In the Campaign for America’s Future-Democracy Corps poll, voters sent another message, one that Boehner, Cantor and Pence might note. Ranking a close second to the “Make it in America” sentiment was this: “The country needs leaders who will work together across party lines on the economy and jobs, deficits, health care and energy and do the right thing.” Eighty-seven percent of voters endorsed that message.Link
Go read the above link, AFL-CIO site that cares about real people.
Taiwanese Voters Send Message to Taipei — and Washington Link
Damn, even the Taiwanese voters are sending messages all the way to Washington. I can’t even speak Taiwanese, how am I supposed to interpret that.
Voters sent a clear message on Tuesday: They don’t like the way Washington works. But they sent a mixed message on what would make it work better, which adds up to a virtual guarantee that it might be a long time before Washington actually does work better. Link
Ah, mixed messages. There we go, the heart of the matter.
That’s one way to send a message…
…but maybe not the only or the best way. Was it really necessary to “send a message to Washington” by doing the electoral equivalent of tossing a brick through a window? Link
Well that rhetoric would sure fit in well with Beck and Limbaugh’s way of putting things.
For Jordan, there’s no confusion. Voters, he said, sent a clear mandate to Republicans on Election Day: lower taxes, reduce spending, and repeal health care reform. It was a mantra he repeated ad nauseam during a 30-minute interview, and one that likely forms the crux of his pitch to become the next RSC chairman.
“In my mind, it could not be more plain,” said Jordan. “That’s what we’re sent to do; that’s what we should do.” Link
So I guess the voters in his district are all employed and doing just fine, huh? It’s all about the rich people!
Compromise should occur only if Democrats recognize the message voters sent them on November 2, he said, and change course to help Republicans oppose new taxes, reduce spending and repeal the health care law.Link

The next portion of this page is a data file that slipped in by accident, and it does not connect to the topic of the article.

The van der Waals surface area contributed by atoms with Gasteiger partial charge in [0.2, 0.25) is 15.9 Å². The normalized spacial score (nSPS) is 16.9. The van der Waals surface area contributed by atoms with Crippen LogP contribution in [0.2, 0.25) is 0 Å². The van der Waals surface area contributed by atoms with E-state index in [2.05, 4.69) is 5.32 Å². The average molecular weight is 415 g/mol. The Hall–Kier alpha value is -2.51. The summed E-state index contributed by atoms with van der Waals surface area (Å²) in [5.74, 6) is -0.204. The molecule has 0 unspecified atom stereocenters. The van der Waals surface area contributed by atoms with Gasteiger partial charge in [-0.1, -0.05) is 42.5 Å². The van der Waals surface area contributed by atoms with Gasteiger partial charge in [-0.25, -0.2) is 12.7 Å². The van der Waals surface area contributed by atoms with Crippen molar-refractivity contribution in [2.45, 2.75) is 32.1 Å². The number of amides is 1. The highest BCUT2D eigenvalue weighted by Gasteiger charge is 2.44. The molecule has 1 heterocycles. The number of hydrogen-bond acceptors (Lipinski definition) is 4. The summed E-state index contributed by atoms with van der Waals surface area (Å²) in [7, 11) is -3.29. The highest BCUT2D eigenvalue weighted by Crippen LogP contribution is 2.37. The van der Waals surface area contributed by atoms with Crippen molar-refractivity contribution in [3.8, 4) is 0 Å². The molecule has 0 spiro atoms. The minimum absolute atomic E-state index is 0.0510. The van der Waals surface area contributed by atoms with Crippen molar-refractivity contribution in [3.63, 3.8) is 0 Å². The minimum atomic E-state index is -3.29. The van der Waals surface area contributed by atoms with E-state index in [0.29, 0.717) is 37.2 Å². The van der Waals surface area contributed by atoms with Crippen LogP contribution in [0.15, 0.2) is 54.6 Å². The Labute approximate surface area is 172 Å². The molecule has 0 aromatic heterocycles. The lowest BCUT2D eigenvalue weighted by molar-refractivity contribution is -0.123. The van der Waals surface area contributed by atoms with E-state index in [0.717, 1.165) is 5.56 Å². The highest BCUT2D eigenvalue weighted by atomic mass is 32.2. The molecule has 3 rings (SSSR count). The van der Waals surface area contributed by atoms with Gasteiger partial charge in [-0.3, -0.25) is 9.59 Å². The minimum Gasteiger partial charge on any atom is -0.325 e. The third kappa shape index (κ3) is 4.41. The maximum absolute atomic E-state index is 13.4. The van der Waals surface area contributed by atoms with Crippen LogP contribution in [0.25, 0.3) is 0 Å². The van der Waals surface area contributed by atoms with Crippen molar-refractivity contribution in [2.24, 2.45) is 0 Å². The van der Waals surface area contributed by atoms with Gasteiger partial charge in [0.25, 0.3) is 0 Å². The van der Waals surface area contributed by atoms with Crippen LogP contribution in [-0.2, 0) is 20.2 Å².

You see, the voters were saying that Democrats have to become Republicans now, do a complete 180 on what they believe, stop representing your constituents who thought you were Democrat and say “fuck you, I just got a message from 2010”.
I love Tim Kaine, he does an excellent job beating back the Republican bullshit. But he is just one person, we need more people like him to fight for our liberal ideas.
I’ll wrap up this post with a post by Eric Zorn from the Chicago Tribune which highlights why any messages that are sent by voters should be filtered first.
A Bloomberg National Poll conducted Oct. 24-26 finds that by a two-to-one margin, likely voters …think taxes have gone up, the economy has shrunk, and the billions lent to banks as part of the Troubled Asset Relief Program won’t be recovered.
“The public view of the economy is at odds with the facts, and the blame has to go to the Democrats,” said J. Ann Selzer, president of Selzer & Co., a Des Moines, Iowa-based firm that conducted the nationwide survey. “It does not matter much if you make change, if you do not communicate change.”….
The view that taxes have gone up is shared by a majority of almost all demographic groups, including 50 percent of independent voters, among the linchpins of Obama’s victory in the 2008 election.
Even a plurality of Democrats, 43 percent, holds this misperception.
So why, exactly, aside from political expediency, should politicians “listen” to voters when voters aren’t evidently listening to or reading the news? When they don’t know what’s going on?
Or am I just being an elitist?